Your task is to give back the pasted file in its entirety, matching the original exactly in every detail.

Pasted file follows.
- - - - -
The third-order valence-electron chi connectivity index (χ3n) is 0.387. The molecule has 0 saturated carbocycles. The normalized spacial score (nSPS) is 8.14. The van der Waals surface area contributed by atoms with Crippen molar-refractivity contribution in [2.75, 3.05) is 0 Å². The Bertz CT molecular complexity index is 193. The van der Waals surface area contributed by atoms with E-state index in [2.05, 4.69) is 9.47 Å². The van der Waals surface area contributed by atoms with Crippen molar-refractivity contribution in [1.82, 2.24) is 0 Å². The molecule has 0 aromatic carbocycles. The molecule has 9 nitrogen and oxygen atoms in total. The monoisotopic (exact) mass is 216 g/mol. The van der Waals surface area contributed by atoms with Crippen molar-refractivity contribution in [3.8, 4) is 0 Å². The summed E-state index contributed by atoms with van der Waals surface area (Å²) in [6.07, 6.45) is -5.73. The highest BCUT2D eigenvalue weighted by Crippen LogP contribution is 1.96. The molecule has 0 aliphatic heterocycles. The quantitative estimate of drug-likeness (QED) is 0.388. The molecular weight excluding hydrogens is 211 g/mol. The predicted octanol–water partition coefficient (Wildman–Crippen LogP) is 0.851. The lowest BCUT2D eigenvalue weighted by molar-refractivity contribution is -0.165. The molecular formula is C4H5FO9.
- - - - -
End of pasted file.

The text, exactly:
The third-order valence-electron chi connectivity index (χ3n) is 0.387. The molecule has 0 saturated carbocycles. The normalized spacial score (nSPS) is 8.14. The van der Waals surface area contributed by atoms with Crippen molar-refractivity contribution in [2.75, 3.05) is 0 Å². The Bertz CT molecular complexity index is 193. The van der Waals surface area contributed by atoms with E-state index in [2.05, 4.69) is 9.47 Å². The van der Waals surface area contributed by atoms with Crippen molar-refractivity contribution in [1.82, 2.24) is 0 Å². The molecule has 0 aromatic carbocycles. The molecule has 9 nitrogen and oxygen atoms in total. The monoisotopic (exact) mass is 216 g/mol. The van der Waals surface area contributed by atoms with Crippen molar-refractivity contribution in [3.8, 4) is 0 Å². The summed E-state index contributed by atoms with van der Waals surface area (Å²) in [6.07, 6.45) is -5.73. The highest BCUT2D eigenvalue weighted by Crippen LogP contribution is 1.96. The molecule has 0 aliphatic heterocycles. The quantitative estimate of drug-likeness (QED) is 0.388. The molecular weight excluding hydrogens is 211 g/mol. The predicted octanol–water partition coefficient (Wildman–Crippen LogP) is 0.851. The lowest BCUT2D eigenvalue weighted by molar-refractivity contribution is -0.165. The molecular formula is C4H5FO9.